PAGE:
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Train wreck

Alberta's high-speed train proposal is on collision course with fiscal reality.

Mark Milke - July 20, 2009

Over the life of the project, 3,400 to 7,162 jobs might be created - nothing compared to the almost two million already employed in Alberta. But at $20B for the 7,162 jobs, that’s an even pricier per job cost than the Washington-Ottawa-Toronto bailout for the automotive sector - no small accomplishment.

And it’s not as if high speed rail would create much new demand for travel, resulting in new jobs and higher tax revenues. The TEMS report estimates between 88% and 90% of all high speed passengers would come from existing modes of transportation. Therefore, much of the touted economic “benefit” would be a mirage because of the substitution effect, i.e., a dropped plane flight for a train ticket.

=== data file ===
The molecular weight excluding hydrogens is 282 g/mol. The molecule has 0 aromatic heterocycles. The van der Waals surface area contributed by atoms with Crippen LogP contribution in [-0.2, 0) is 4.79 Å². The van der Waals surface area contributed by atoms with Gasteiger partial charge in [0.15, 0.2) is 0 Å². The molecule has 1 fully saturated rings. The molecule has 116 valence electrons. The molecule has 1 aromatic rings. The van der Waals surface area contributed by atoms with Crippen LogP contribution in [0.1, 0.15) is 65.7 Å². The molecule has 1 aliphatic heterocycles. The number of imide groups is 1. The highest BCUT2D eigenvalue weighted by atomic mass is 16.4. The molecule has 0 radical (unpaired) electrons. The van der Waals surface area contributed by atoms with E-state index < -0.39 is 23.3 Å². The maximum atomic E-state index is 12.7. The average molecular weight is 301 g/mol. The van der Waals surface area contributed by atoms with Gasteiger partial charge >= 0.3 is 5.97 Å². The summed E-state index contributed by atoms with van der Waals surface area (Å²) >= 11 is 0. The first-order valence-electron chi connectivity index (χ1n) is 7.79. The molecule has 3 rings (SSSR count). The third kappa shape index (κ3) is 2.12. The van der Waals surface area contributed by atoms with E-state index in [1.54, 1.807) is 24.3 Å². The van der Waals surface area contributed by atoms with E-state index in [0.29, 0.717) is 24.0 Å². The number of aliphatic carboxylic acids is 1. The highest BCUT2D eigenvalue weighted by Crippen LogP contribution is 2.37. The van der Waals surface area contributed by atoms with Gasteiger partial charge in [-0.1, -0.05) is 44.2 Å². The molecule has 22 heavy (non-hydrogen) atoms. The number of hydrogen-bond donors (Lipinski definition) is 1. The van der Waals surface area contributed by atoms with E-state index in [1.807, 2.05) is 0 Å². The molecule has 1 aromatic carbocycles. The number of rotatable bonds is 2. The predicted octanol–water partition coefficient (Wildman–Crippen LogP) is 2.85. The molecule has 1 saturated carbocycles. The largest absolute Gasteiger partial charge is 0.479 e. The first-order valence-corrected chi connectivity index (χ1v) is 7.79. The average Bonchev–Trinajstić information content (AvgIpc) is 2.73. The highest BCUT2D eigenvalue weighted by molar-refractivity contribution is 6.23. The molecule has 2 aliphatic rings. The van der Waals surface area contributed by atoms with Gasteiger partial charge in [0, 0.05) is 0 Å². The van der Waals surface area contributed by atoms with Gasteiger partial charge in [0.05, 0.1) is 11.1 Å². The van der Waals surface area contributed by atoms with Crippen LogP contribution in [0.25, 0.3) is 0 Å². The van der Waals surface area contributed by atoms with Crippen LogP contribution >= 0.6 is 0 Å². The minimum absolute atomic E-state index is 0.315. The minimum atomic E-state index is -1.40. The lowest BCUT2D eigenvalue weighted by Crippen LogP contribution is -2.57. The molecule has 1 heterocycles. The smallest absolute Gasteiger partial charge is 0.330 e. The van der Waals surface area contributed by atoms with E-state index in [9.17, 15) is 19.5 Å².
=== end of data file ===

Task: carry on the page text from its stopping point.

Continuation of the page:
On the environmental front, usually the trump card high-speed rail proponents flash to justify a new megaproject, the report concludes even the fastest high-speed train would only garner 7% of all passengers on the Calgary-Edmonton corridor - and that’s with the $20B spent. Most environmentalists could probably think of better places to spend $20B-plus-interest.

There are plenty of reasons why high speed rail doesn’t make sense in Alberta: the substitution effect I noted above and the low population density in the Edmonton-Calgary corridor (with 2.2 million people compared to 60-million in the Tokyo-Osaka region), and, given worldwide demographic projections, Alberta will likely never have the population crunch one sees in China or India where passenger rail makes sense.

Then there are the cost-overruns. The Japanese government once wrote off $350-billion to make rail “profitable.” Consider also how unprofitable VIA Rail, an existing Canadian low-tech rail line, has, since 1995, cost taxpayers $2.4 billion in operating subsidies alone.

I actually prefer to travel by train and did so during the two years I lived in Japan. But in Japan, passenger rail makes sense. In Alberta, a high speed passenger train makes no economic, tax, or even environmental sense. I suspect it never will.

Mark Milke is Research Director for the Frontier Centre for Public Policy.

This column was provided by Troy Media Corporation.

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